That’s because the most in-demand skills that employers crave are the elusive “soft skills”
People often associate good communicators with excellent public speaking. But the best communicators do something that most others fail at. They listen.
The easiest way to build trust with someone is by showing interest in him or her. You can accomplish this by listening more than you talk. Good listeners don’t think about what they’re going to say next when the other person is speaking. Good listeners ask follow-up questions. Good listeners make it all about the person they’re with—not about them.
When in doubt, provide guiding cues like “Tell me more about that.” The most valuable thing that you can give someone is your attention.
When something goes wrong and you’re responsible for it, don’t make excuses, ignore it, or blame someone else. Instead, take full accountability and responsibility for the role that you played in it. Even better, learn from it.
Further, when working on a project, it’s easy to hit send on a message or email and assume your job is done. It’s even easier to agree to something in a meeting and then not follow through on it. However, being accountable also means making no assumptions, it means holding others accountable and following-up to confirm tasks have been completed, and it means keeping the agreements that you make.
When in doubt, this skill’s all about doing what you say you’re going to do. This is the core of integrity and it builds trust.
Being creative often means finding ways to solve problems with limited resources. Chefs are a great example of how to do this. If a chef wants to make a dish that requires 10 ingredients, but he only has seven of them on hand, what will he do? Is he going to leave his customers hungry?
No, a great chef will go into problem-solving mode . He’ll find a way to get creative with the seven ingredients that he has to make a delicious dish. The greatest innovations tend to arrive under constraints. The companies with the largest budgets or head counts don’t always finish first. Use your disadvantages to your advantage. Focus on the ingredients that you have, not the ones you don’t, and then embrace the freedom that this creates
When we’re having a good or bad day, it’s easy to act on pure emotion. But this can be a deeply problematic way of making decisions (for reasons you can probably figure out).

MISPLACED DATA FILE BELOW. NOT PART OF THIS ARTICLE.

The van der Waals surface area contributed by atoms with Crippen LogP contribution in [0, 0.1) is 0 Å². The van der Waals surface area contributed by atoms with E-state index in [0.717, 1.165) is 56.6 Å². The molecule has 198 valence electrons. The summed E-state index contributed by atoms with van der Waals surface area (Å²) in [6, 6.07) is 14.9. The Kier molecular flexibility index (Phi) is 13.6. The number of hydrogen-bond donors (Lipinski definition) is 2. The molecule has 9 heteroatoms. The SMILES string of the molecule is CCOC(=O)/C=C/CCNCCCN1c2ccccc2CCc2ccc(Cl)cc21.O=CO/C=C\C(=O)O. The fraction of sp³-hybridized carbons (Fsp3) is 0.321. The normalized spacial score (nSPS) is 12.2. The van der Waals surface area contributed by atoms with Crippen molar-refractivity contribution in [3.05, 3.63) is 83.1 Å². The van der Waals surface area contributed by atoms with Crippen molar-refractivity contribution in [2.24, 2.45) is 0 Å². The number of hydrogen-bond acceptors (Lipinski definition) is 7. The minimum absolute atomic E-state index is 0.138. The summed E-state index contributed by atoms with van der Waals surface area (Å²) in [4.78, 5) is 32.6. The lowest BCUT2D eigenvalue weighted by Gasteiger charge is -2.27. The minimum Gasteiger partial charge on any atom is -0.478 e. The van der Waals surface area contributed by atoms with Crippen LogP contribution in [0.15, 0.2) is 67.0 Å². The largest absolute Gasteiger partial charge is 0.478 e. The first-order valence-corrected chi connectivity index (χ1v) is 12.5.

The truth is, sometimes when you’re afraid, you’re actually very excited. Sometimes when you’re sad, you’re really angry. Sometimes when you’re angry, you’re actually quite sad. When you’re feeling any type of emotion that may cause you to behave in a questionable manner, one that you may possibly regret a few hours later, press pause and ask yourself: “What am I really feeling?”
Talk to a friend. Get a second opinion on that angry email you have drafted to your boss before you press send. Take the time to pause, re-center, and ask yourself what’s most important.
It’s easy to be part of the crowd and do what everyone else does, particularly within a large organization. However, it’s valuable to find time outside of the office to explore new experiences that allow you to grow and build empathy for other
Great outlets for this include volunteering , taking continuing education courses, travel, working on side projects, attending conferences or cultural events, and more. When we do this, we learn how to connect with others outside of our industry and build an understanding of those who may have different viewpoints, backgrounds and who see things from a different perspective. This also teaches us how much we may have in common with others.
When we take these outside experiences back inside the office, it can create a greater empathy and understanding of our colleagues, which ultimately allows us to feel more comfortable in our own skin.
And this is really what soft skills are about. After all, it’s not just about landing a cushy job or impressing an employer. Bringing these traits to a job can help make the work you do more efficient, effective, and—dare I say it—even enjoyable. They may seem simple and you may already be practicing some of them, but push yourself to do more, go deeper, push yourself even further. Because in the long run, they’re what’s going to get you ahead.
Think About What Excites and Energizes You
Keep in Mind What You're Good At
Find a career that fits your motivational focus
Use the G+P+V Formula
The perfect career for you would most likely fit the G+P+V formula, which stands for Gifts + Passions + Values. Consider your strengths and passions, as we've noted above, and your values—what's nonnegotiable about the way you work?
Finally,See Your Career as a Set of Stepping Stones, Not a Linear Path.